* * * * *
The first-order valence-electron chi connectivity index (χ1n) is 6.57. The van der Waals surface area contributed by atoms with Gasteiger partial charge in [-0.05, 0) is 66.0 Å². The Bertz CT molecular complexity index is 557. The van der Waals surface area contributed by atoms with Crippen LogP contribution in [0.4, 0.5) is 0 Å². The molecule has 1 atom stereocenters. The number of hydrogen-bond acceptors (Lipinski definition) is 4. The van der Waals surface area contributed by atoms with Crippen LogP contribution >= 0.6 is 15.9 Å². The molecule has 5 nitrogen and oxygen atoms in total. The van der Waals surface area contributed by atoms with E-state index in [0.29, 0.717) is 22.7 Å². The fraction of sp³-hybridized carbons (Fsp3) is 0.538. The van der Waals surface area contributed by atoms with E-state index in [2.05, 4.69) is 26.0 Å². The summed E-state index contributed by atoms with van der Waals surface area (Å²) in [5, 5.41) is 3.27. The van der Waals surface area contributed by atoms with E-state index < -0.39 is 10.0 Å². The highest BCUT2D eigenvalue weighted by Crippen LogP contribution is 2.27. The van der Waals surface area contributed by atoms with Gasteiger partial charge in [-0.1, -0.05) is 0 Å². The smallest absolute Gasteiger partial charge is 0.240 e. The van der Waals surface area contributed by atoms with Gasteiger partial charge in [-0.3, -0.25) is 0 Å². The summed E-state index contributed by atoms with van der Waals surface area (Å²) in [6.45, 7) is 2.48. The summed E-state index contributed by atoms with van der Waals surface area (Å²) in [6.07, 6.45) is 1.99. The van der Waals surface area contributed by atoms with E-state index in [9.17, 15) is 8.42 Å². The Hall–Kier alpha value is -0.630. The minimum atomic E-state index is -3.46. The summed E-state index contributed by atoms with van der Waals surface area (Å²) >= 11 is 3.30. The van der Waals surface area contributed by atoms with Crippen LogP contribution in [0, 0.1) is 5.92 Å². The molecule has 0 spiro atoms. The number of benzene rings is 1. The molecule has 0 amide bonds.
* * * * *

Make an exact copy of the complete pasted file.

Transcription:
The first-order valence-electron chi connectivity index (χ1n) is 6.57. The van der Waals surface area contributed by atoms with Gasteiger partial charge in [-0.05, 0) is 66.0 Å². The Bertz CT molecular complexity index is 557. The van der Waals surface area contributed by atoms with Crippen LogP contribution in [0.4, 0.5) is 0 Å². The molecule has 1 atom stereocenters. The number of hydrogen-bond acceptors (Lipinski definition) is 4. The van der Waals surface area contributed by atoms with Crippen LogP contribution >= 0.6 is 15.9 Å². The molecule has 5 nitrogen and oxygen atoms in total. The van der Waals surface area contributed by atoms with E-state index in [0.29, 0.717) is 22.7 Å². The fraction of sp³-hybridized carbons (Fsp3) is 0.538. The van der Waals surface area contributed by atoms with E-state index in [2.05, 4.69) is 26.0 Å². The summed E-state index contributed by atoms with van der Waals surface area (Å²) in [5, 5.41) is 3.27. The van der Waals surface area contributed by atoms with E-state index < -0.39 is 10.0 Å². The highest BCUT2D eigenvalue weighted by Crippen LogP contribution is 2.27. The van der Waals surface area contributed by atoms with Gasteiger partial charge in [-0.1, -0.05) is 0 Å². The smallest absolute Gasteiger partial charge is 0.240 e. The van der Waals surface area contributed by atoms with Gasteiger partial charge in [-0.3, -0.25) is 0 Å². The summed E-state index contributed by atoms with van der Waals surface area (Å²) in [6.45, 7) is 2.48. The summed E-state index contributed by atoms with van der Waals surface area (Å²) in [6.07, 6.45) is 1.99. The van der Waals surface area contributed by atoms with E-state index in [9.17, 15) is 8.42 Å². The Hall–Kier alpha value is -0.630. The minimum atomic E-state index is -3.46. The summed E-state index contributed by atoms with van der Waals surface area (Å²) >= 11 is 3.30. The van der Waals surface area contributed by atoms with Crippen LogP contribution in [0, 0.1) is 5.92 Å². The molecule has 0 spiro atoms. The number of benzene rings is 1. The molecule has 0 amide bonds.